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Knowing when to go is the greatest virtue

 

 

barcelona-espanyol-lionel-messi-hat-trick_3238116Moorosi Tsiane

The football world on Monday woke up to the shocking news that Barcelona ace Lionel Messi was retiring from the national team.

The Argentine made the announcement soon after the team lost 4-2 to Chile in the Copa America final.

Argentina were also defeated 1-0 by Germany in the final of the World Cup in Brazil and also lost 1-0 in the final of the Copa America to Chile last year.

Messi (29) was captain in all the losses and could not continue taking the heartbreak hence his decision to call time on his international career.

There is no doubt Messi is one of the best footballers of his generation, winning five World Footballer of the Year awards to confirm this acclaim.

The awards were largely for his exploits with Barcelona because he could never attain the same dizzy heights with Argentina.

While we were still trying to digest Messi’s international retirement, England coach Roy Hodgson sprung his resignation after his side lost 2-1 to minnows Iceland in Last 16 of the Euro 2016 tournament currently underway in France.

Hodgson had been in charge of the team for four years but never won any trophies and the Iceland humiliation left him with no choice but to leave his post.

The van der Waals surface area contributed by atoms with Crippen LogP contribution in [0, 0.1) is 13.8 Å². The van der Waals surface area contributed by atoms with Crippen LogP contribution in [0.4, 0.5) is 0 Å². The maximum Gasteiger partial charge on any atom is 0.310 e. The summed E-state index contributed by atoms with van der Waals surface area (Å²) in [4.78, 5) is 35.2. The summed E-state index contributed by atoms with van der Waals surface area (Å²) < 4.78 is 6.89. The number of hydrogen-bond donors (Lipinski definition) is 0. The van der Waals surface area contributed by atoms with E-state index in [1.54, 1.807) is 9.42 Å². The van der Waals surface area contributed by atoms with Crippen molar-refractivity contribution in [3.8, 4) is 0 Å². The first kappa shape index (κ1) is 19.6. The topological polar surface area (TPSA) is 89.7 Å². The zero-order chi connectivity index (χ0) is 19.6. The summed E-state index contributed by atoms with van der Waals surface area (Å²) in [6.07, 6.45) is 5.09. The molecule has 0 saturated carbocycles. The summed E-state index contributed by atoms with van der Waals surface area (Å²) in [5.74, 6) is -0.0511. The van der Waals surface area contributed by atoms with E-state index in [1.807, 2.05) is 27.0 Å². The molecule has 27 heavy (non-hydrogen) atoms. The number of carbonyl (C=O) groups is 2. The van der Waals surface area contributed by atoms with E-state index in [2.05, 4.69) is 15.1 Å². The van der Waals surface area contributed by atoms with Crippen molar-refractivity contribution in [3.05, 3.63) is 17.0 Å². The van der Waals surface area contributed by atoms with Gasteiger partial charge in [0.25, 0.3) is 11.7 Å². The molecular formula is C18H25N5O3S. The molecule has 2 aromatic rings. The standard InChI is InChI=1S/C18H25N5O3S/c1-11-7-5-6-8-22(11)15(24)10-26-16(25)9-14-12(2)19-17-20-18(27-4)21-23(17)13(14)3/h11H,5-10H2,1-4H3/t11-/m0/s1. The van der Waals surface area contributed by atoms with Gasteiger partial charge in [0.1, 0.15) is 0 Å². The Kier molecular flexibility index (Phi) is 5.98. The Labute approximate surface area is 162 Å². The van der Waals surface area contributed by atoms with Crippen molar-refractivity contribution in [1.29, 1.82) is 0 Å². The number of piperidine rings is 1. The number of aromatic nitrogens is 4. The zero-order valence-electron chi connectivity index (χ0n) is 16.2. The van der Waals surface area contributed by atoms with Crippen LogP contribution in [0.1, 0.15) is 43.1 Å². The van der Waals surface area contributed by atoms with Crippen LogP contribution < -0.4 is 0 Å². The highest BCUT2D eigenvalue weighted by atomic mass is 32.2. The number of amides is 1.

Spain coach Vicente del Bosque followed suit three days later after his team’s 2-0 loss to Italy also at the Euro.

This was the second major tournament Spain failed to defend their title after they were knocked out in the group stage of the 2014 Fifa World Cup.

These resignations got me thinking about my beloved Lesotho where such admissions of failure are rare, if at all they happen to the extent that one decides to go without being fired.

We have become accustomed to seeing certain people in our sports administration hanging on despite not achieving anything for this country.

Messi, Hodgson and del Bosque could have stayed on in their jobs but they chose to do the honourable thing—which is calling it a day and let others pick up the baton and perhaps, change the fortunes of the respective teams.

That’s what I call self-respect, but also one thing I have noticed many  Basotho holding top posts in sports administration do not have.

Calling it quits when things are not going your way doesn’t mean one is a coward or a failure but shows someone who believes and respects himself and his fellow citizens.

How I wish our sports administrators had such thinking capacity because if they did, Lesotho teams would not be this mediocre.

It always amazes me to see people clinging on to these posts yet they will be telling us they are in it voluntarily.

That’s why I am waiting for the day we will have people like Messi and Hodgson who know when to call time on their careers.

People should understand that they are not doing this for themselves but the whole nation and must not let pride get in their way and stop them from doing the honourable thing, which is resigning when they realise they are not adding much value to whatever they would be doing.

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